I think it’s because of how we value them. Not too little, but too much.
The Huxleyan Warning
Postman’s timing in publishing the book was no coincidence. After discussing the issue at the Frankfurt Book Fair that same year, he dedicated most of its pages to answering a single question:
“Which dystopian novel most resembles our world today?”
Taking sides with Apple, he eventually concluded that 1984 wasn’t like 1984, but more accurately reflected the ideas in Aldous Huxley’s Brave New World.
“As he saw it, people will come to love their oppression, to adore the technologies that undo their capacities to think.
What Orwell feared were those who would ban books.
What Huxley feared was that there would be no reason to ban a book, for there would be no one who wanted to read one.
Orwell feared those who would deprive us of information.
Huxley feared those who would give us so much that we would be reduced to passivity and egoism.
Orwell feared that the truth would be concealed from us.
Huxley feared the truth would be drowned in a sea of irrelevance.
Orwell feared we would become a captive culture.
Huxley feared we would become a trivial culture.
In 1984, people are controlled by inflicting pain.
In Brave New World, they are controlled by inflicting pleasure.
In short, Orwell feared that what we hate will ruin us.
Huxley feared that what we love will ruin us.”
There are lots of arguments to be made for both sides, and which one comes closest depends heavily on the circumstances of your life. But while no book will ever describe our exact reality, if we at least consider Postman’s Huxleyan warning, we can ask another interesting question:
And today, we, the human species, love one thing above all else: technology.
The Most Powerful Ideology of All
Commenting on Apple’s ad masterpiece, Youtuber Nostalgia Critic remarks:
“Yes, Apple will save us from the terrifying 1984-style future. For as we can clearly see today, no longer are people lined up like cattle for hours and hours on end! No longer will people dress alike in cold, colorless environments! No longer will any cultish-style groups gather to honor a grand, controversial leader! And, most importantly, no longer will we be brain-dead, lifeless zombies who plug ourselves into the machine of life we can also call ‘The System.’”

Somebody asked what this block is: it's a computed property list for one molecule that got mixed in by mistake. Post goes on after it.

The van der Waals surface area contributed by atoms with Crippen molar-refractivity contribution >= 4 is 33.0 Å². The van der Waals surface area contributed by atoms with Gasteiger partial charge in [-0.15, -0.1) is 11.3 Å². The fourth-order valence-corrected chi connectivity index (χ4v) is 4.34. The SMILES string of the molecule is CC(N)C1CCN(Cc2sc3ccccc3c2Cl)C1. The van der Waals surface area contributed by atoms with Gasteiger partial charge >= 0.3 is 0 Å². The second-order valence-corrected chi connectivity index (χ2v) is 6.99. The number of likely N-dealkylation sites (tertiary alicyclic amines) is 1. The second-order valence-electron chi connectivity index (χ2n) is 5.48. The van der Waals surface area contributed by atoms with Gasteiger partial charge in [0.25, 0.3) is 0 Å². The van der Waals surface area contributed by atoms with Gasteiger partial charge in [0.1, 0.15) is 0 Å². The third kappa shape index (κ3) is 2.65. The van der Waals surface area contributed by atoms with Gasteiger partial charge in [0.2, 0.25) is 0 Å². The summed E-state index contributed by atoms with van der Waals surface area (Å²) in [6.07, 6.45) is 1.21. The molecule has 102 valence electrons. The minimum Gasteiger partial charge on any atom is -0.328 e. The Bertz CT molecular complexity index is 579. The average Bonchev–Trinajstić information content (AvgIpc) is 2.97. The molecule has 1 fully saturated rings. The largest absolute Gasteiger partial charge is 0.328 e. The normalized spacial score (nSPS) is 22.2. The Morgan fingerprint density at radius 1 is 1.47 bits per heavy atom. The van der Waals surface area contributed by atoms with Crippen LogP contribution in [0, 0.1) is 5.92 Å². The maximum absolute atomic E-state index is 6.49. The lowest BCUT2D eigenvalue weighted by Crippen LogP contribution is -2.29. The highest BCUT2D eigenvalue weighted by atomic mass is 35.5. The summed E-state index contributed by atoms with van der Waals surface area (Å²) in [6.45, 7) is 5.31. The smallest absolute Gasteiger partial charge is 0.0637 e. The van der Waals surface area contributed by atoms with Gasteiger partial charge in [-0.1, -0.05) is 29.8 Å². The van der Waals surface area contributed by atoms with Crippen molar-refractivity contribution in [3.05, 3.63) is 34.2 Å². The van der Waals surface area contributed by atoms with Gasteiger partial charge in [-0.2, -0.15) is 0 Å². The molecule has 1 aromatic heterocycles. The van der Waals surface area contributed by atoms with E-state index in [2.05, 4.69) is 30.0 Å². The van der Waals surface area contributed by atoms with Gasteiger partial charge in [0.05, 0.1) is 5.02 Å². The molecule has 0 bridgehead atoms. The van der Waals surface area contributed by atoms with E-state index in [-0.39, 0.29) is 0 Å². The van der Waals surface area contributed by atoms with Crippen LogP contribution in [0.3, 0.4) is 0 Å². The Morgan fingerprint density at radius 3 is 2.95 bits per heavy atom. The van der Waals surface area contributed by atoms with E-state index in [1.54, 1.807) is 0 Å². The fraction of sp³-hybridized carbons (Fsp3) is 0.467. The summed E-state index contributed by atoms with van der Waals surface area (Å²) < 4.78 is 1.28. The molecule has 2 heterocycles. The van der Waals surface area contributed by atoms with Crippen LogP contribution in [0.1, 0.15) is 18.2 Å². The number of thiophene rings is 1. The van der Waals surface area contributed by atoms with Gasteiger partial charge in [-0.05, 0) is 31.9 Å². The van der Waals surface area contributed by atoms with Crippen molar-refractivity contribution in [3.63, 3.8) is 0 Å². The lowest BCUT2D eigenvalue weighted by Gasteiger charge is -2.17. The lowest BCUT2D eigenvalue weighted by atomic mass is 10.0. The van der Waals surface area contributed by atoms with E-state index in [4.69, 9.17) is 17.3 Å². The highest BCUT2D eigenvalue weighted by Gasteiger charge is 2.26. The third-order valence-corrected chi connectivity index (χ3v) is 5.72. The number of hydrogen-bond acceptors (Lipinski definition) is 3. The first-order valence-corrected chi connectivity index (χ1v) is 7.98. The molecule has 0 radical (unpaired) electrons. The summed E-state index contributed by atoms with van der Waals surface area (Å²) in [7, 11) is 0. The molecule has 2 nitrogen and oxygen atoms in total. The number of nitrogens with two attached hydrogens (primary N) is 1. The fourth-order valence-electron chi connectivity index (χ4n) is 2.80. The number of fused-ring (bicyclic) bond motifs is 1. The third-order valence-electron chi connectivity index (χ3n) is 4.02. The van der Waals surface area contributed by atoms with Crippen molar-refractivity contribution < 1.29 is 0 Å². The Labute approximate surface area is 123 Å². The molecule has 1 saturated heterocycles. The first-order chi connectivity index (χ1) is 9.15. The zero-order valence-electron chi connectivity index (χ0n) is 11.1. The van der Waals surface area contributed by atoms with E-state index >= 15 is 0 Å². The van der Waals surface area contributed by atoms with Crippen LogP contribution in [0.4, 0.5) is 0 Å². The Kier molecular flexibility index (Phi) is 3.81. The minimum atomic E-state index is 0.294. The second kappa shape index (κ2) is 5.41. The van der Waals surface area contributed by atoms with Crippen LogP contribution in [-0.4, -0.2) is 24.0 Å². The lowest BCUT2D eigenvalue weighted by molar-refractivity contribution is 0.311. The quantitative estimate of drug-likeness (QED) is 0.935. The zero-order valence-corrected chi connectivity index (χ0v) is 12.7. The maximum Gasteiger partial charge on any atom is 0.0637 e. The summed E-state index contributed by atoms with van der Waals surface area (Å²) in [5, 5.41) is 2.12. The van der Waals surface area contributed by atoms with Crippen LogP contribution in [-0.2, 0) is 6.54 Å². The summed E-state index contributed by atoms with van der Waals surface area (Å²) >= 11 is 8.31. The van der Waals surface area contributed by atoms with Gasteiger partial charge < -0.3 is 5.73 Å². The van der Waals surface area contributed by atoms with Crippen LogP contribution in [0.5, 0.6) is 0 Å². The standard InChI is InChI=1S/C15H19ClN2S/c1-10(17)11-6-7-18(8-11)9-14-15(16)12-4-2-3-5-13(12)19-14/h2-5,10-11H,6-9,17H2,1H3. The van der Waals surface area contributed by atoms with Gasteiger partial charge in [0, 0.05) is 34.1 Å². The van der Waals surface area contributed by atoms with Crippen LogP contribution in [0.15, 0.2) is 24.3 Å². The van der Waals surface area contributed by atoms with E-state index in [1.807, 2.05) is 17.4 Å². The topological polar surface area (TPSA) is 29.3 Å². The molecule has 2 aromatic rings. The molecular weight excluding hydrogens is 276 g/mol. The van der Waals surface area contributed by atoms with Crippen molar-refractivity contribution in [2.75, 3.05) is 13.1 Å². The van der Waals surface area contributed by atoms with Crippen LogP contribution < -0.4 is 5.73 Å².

Whether you imagine an iPhone release queue, the architectural style of Apple Stores, their Genius staff uniforms, a furious debate about Steve Jobs, or people with AirPods, staring at their screens, the irony of history is clear.
It might not be quite as bad as an actual surveillance state, but 30 years later, the former leader of the empowerment revolution has managed to become the world’s first trillion-dollar business only on the back of evolving into the exact thing it used to despise. And regardless of where you stand on the issue, the comparison alone proves a point Postman also makes in his book:
Historically, the most successful ideologies have been those with the best stories. Religion, politics, science, the narratives surrounding these world views have always, for better or for worse, dictated not just what we do, but how we communicate, even see ourselves.
So what ideology could possibly be more powerful than one embedded in our modes of action, of communication, and of self-perception themselves? Enter, the smartphone. The chief representative of tech. One tool to rule them all, enabling us to do, talk, and self-reflect, both in a literal and figurative sense.
How could we not have adopted it wholesale? The story is just too good.